Q. I am 6' 3" and 250 lbs. I have competed in football, basketball, boxing and have run a few 5K's, but I’m still a bit overweight for my height. Does anyone have any match-day tennis nutritional tips they can share? Should I be carb loading the night prior, drinking Gatorade after my match rather than during, etc.? I cannot stomach any fruits, so I am open to all suggestions.
From Dedric W. of Houston, TX
I am a 3.0 player who is studying to become a registered dietitian. It is important to be well fueled and hydrated before, during and after your match. The easiest indicator of your hydration status is to look at the color of your urine. Your urine should be pale yellow or clear. If it has a dark color, you are dehydrated.
Assuming your match is in the morning, eat a high carbohydrate dinner and drink extra fluids on the day before your match. High carbohydrate foods include potatoes, rice, breads and pastas. Sweet potatoes, brown rice and whole grain breads and pastas are more nutritionally dense, so they might be better choices. Yogurt, beans, lentils, legumes and tomato-based sauces like marinara or spaghetti sauce are also good high carbohydrate foods.
It is important to eat two to three hours before your match, but be sure to eat things that are easily digestible. A light breakfast that you are familiar with is a good choice. Energy bars, sports bars and fruit smoothies, if you can tolerate them, are also good breakfast choices. During the match, consume sports drinks, energy bars, sports bars and gels, fig bars, cookies, graham crackers or pretzels. Be sure to drink water with the solid foods during your match, too, so that they are easily digested.
It is very important to eat a high carbohydrate meal as soon as possible after your match. High carbohydrate meal choices can include foods previously listed for the dinner on the day before your match. Seafood, poultry or roast beef can be added to before and after match meals to provide protein for building and repairing muscle. Also, be sure to rehydrate with water and sports drinks after your match. Soups, and if you can tolerate them, fruit juices or watery foods, such as watermelon and grapes, are very good choices to help with rehydration.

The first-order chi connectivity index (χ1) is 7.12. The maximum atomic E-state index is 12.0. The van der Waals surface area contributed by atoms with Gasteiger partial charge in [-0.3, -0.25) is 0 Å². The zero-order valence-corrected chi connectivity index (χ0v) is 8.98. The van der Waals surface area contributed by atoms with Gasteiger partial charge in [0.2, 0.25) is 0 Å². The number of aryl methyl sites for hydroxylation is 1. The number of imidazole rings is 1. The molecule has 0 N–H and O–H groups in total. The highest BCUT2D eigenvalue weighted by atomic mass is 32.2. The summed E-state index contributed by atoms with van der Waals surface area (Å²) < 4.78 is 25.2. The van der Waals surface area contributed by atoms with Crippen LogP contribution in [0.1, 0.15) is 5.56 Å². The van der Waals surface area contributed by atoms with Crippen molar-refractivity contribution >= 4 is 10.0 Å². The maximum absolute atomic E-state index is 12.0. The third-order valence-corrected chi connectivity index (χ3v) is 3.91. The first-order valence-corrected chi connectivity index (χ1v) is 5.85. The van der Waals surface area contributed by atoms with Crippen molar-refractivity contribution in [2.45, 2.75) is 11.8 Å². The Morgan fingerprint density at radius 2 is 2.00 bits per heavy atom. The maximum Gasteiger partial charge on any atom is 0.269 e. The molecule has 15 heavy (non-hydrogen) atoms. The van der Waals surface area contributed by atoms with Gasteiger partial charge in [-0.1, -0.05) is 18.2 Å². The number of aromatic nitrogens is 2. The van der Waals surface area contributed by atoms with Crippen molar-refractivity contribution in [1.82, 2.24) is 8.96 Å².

Since you can't stomach fruits, you could be deficient in some important vitamins or minerals. Therefore, I recommend you take a multivitamin supplement, even on days that you don't play tennis.
From Sarah of Acton, MA
I don't think you need to go crazy with the carb loading the night before a match. Eat a sensible, well-rounded meal, and get a good night's sleep. Gatorade is great if it is really hot, but remember it contains a lot of sugar. I also eat bananas, nuts and peanut butter sandwiches on hot days. If the heat is extreme, start hydrating before you play -- dehydration can cause severe cramping through the calves and hamstrings.
From Phil M. of Houston, TX
On match day, if you are successful, you might play two or three matches, and your nutrition needs change from match to match. About two hours before the first match of the day, eat proteins and carbs (i.e., two eggs, toast and/or potatoes). Don't do the grease (bacon or sausage), caffeine or any carbonated beverage. I would also take a multivitamin with your breakfast, as it rounds everything out. Stick with water during the match. You can have some Gatorade, but not too much.
If you win and have to play another match within two hours, your body doesn't really have time to digest a full lunch. Since you can't stomach fruit, and that's too bad because bananas are great for this situation, you need something already broken down like a protein/carb shake (a smoothie is perfect) and lots of water. During the second match, you should increase the sports drink a bit more than just water. If you ever have to play a third match, eat a power bar or whatever your stomach can take at this point.
From Jan S. of Middletown OH
I always have peanut butter on whole grain toast before a match. I have tried many things, but this works best for me. The carbohydrate loading the night before only seems to be of benefit if you have a very early match the next day.
From Andy J. of Vernon, AL
I have found it’s best to have a good meal the night before a match. I use a steamer for fresh veggies and add either chicken or fish. Scallops, tuna and salmon steaks are also really good. I add okra, summer squash, mushrooms, Vidalia onions and snow peas. Put everything in a steamer for 30-45 minutes, or if you use a grill, put the veggies in aluminum foil with a little bit of olive oil and seasoning. Italian dressing works fine for the scallops. The cooking time for the veggies on a medium temperature grill is the same, but the fish only needs 15 minutes. Also, lay off the caffeine -- try crystal light in water instead.
If you play before lunch, get out your blender about 1.5 hours beforehand. Use a cup of fat free milk, two scoops of a high quality protein shake mix, a little flax seed and some ice. If you did like fruit, you could also add a banana and frozen strawberries or peaches to the shake. Have a protein bar about 30 minutes before you play with some water. I sip water through the first set and a sports drink through the rest of the match.